Javelina Hunting: Beginner’s Guide

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One thing Texas and Arizona are famous for is their vast wild population. There are too many hunting opportunities for the different game all year round. One species that is common for hunting also is the infamous javelinas. For the avid hunter, javelinas make a great beginner’s experience during the off-season. In Texas, the season runs from January until February and extends from September to August.

Before booking your next javelina hunt, first, you have to understand your prey, both its weaknesses and strengths. Here are the most crucial things you need to know about hunting javelinas with success. 

Understanding Javelinas 

A Javelina is Not a Pig

Although Javelinas bear some little resemblance to feral pigs, they are neither pigs nor hogs. A bit confused now? Check this article on the difference between pigs and hogs.  

Similar to hogs they have a massive head, muscular bodies, and tusks, in actuality, they are collared peccary. The similarity does not end in their appearance only as they also have the same characteristics and behavior. 

Javelinas may sometimes live in packs, as many as 100 but you will always find them in groups of four to fifteen. 

They Have a Better Sense of Smell than Eyesight

Hunting Javelinas is a fun experience because they offer you a decent chance at shooting at them compared to other big game. But it is not a walk in the park either. Though they have poor eyesight beyond 50-yards, they have an acute sense of smell and catch your scent from miles away.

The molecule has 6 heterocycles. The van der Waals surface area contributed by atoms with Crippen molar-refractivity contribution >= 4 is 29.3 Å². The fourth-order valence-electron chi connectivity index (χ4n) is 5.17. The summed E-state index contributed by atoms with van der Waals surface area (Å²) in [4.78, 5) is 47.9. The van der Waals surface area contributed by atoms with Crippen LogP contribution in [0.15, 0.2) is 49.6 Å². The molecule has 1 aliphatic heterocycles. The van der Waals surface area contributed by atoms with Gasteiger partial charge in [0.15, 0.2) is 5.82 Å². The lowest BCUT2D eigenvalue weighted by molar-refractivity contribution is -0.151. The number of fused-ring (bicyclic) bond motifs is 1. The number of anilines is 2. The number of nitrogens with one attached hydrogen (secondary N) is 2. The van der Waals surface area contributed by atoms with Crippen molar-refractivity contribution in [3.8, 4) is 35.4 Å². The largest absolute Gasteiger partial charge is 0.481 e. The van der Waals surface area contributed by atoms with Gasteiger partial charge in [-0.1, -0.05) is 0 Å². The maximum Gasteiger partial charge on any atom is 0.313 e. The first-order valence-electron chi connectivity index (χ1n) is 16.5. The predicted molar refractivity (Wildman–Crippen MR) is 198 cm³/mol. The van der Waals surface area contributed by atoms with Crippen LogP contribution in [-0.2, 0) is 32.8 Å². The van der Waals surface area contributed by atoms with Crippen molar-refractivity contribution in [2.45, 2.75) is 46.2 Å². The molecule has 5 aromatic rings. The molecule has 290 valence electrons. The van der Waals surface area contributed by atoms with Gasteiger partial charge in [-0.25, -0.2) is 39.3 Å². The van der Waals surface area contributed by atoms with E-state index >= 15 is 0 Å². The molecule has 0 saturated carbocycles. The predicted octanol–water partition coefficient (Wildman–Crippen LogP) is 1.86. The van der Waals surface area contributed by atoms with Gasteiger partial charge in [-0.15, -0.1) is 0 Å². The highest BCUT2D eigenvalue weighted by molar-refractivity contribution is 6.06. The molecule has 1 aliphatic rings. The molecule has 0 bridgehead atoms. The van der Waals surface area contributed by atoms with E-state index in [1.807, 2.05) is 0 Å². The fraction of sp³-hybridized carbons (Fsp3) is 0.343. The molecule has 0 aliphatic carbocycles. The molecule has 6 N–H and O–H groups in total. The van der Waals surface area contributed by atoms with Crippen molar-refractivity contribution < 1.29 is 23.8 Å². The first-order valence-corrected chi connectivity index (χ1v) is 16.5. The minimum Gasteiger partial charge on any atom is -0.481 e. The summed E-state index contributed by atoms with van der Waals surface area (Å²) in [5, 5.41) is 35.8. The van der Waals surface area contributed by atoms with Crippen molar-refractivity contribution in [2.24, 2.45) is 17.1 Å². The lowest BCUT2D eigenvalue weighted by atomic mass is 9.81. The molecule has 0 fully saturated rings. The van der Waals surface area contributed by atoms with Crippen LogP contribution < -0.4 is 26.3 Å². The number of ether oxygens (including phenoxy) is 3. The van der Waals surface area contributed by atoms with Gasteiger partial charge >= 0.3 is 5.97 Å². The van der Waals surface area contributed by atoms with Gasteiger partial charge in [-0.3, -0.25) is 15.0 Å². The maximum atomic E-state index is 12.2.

When stalking javelinas, it is vital to mask your scent because if they catch your whiff, they are gone. Javelinas also have a short memory, and if you keep on their trail, they will forget you had spooked them and offer you another shooting opportunity. 

Thin Coat

Javelinas have thin skin and coats of fur. And this means that it is easy to tell where they will most likely be. When spotting javelinas look for the lee side of hills and bushes as they always take cover in those places. When the sun is up during the morning cold, you can search for them in the open as they seek to warm their bodies. 

Small Range

There is a small range you have to cover when hunting javelinas. Usually, a pack will just roam an estimated square a mile. And since they need lots of water, hunting near water sources can make you track them down quickly. 

Scent Glands

Javelinas have earned their name as the skunk pig. It will not come as a surprise when you smell them before they smell you.  It has scent glands on their backs and under their eyes, and they use it to mark their territories and fellow members of the pack.

Peccary meat is much like pork, but unlike pork, it is much tougher. Javelinas are quite smelly, and you may not feel like eating meat that smells like that. But when preparing peccary meat, you must keep these two things in mind. Keep it cool and clean always.  

When skinning javelina, take extra care not to let the scent glands get in contact with the meat. 


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